We can empathise but we often can’t imagine that something like that could happen here.

That could be about to change.

It’s hard to imagine what the melting of icecaps will mean for someone in Birmingham but what about when our favourite sporting events become affected?

Rain Affects Play

You’d have been hard-pressed in 2019 to imagine a scenario where thousands of global sporting events and fixtures were cancelled.

COVID-19 has seen the 2020 Tokyo Olympics postponed along with the European football championships, and Wimbledon.

The disruption to the sporting calendar is unprecedented but it’s unlikely to end with COVID-19.  We’re already seeing signs that the sports we love are under threat.

According to the BBC, by 2050 1 in 4 English football league clubs can expect to have their grounds flooded at least once a year.  This disrupts fixtures and hurts a club’s income.

The article also points to the number of golf courses at risk from coastal erosion including the 450-year old Montrose course in Scotland which loses around 2-meters of course each year to the sea.

Reuters reported on a study released back in 2018, that said the UK’s proximity to the Atlantic what a part of the problem.  Coastal golf courses are particularly at risk because of ‘storm surges and a rise in sea levels, caused by a melt of ice from Greenland to the Himalayas’.

Cricket stands to be one of the sports hardest hit by climate change.  Rain-affected matches have doubled since 2011 and since 2000, 27% of matches have seen reduced overs played.  Speaking to The Cricketeer back in 2018, Dan Cherry, said:

“It’s simple: the less cricket we play at every level the fewer people will watch it, the less they will come to the ground and pay to enter, the less chance there is for young people to be inspired to take up the game.”

And it’s not just rain.  A Japanese typhoon in 2019 took out some of the Rugby World Cup Fixtures.  Australian bushfires at the start of 2020 affected the Australian Open.  The Scottish ski industry could collapse within 50-years because of a lack of snow.

No Snow, No Go

Research by the University of Waterloo found that only 8 previous hosts of the Winter Olympics would be able to host the games again.  Time Magazine adds that before the 1960s the average temperature during the Olympics had risen from around 33 degrees Fahrenheit to 46 degrees Fahrenheit.

With global temperatures rising, we’ll likely see outdoor sports being played indoors. Stadiums may have to be designed in a way that they’re kept at temperature-controlled levels.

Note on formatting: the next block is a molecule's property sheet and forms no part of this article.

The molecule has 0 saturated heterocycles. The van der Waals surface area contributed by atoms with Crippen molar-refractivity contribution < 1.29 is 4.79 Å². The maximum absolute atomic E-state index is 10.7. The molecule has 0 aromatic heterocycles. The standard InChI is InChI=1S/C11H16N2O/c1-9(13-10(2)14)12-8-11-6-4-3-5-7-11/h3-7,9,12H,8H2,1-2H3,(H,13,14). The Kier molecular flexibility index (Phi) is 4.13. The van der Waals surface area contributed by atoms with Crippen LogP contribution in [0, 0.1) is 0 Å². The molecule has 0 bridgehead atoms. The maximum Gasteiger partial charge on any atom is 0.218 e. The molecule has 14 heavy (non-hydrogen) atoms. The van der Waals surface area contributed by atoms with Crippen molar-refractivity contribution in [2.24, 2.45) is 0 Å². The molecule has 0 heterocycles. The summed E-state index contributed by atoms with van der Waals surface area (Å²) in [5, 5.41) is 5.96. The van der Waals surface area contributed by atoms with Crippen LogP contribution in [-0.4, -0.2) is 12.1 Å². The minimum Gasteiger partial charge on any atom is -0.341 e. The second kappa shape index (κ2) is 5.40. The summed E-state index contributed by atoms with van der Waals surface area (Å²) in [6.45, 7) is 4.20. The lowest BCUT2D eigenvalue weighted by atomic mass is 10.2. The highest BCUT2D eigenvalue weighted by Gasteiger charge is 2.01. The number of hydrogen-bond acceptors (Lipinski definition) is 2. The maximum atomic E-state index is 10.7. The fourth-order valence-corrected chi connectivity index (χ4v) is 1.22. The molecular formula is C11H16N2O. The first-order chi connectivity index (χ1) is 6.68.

Olympic hosts may be chosen more on the average temperature of their nominated cities than by anything else.

Whilst cricket in England and Wales may be rained off more frequently, in places like India and Australia, the higher temperatures may pose a threat to players’ lives.  The BBC adds ‘venues in Adelaide and Perth will see a 60% increase in days with temperatures over 40C over the next decade’.

Climate Change Affects Exercise

You don’t have to be an athlete or a professional sports fan to feel the effect of climate change on fitness.

If you exercise regularly, then you may also find your favourite activities affected by climate change. Bustle reported that Nike has teamed up with Climate Change Lab to explore how climate change is affecting fitness and exercise.

They found that temperature plays a key role in determining whether marathon runners clock their fastest times: their speed reduces when the outdoor temperature rises.

It’s as true for amateur runners as much as the professionals: you won’t be able to smash those personal bests when the mercury is so high.  Warmer temperatures also mean you have a smaller timeframe in which to workout.  At the moment, we’re told to avoid being out during the hottest part of the day (often 12 pm until 3pm), but that could have to be extended.  This may make it more difficult to exercise outdoors if you have a busy day job.

It’s not just those of us inside, either. In the UK, we’re not as well prepared for extreme heat. Our buildings are designed to keep the warm air inside.  Your gym may not be able to install the level of air conditioning required to keep you cool during your workout.  An increase in operating costs may be reflected in your membership, too.

One solution for gym owners would be installing clean-energy generating gym equipment so that human-power could provide free electricity.  This could help offset energy costs.

Outdoor runners, walkers and cyclists will also find that they’re inhaling more polluted air than may be safe. Air quality levels in urban areas are declining largely due to traffic.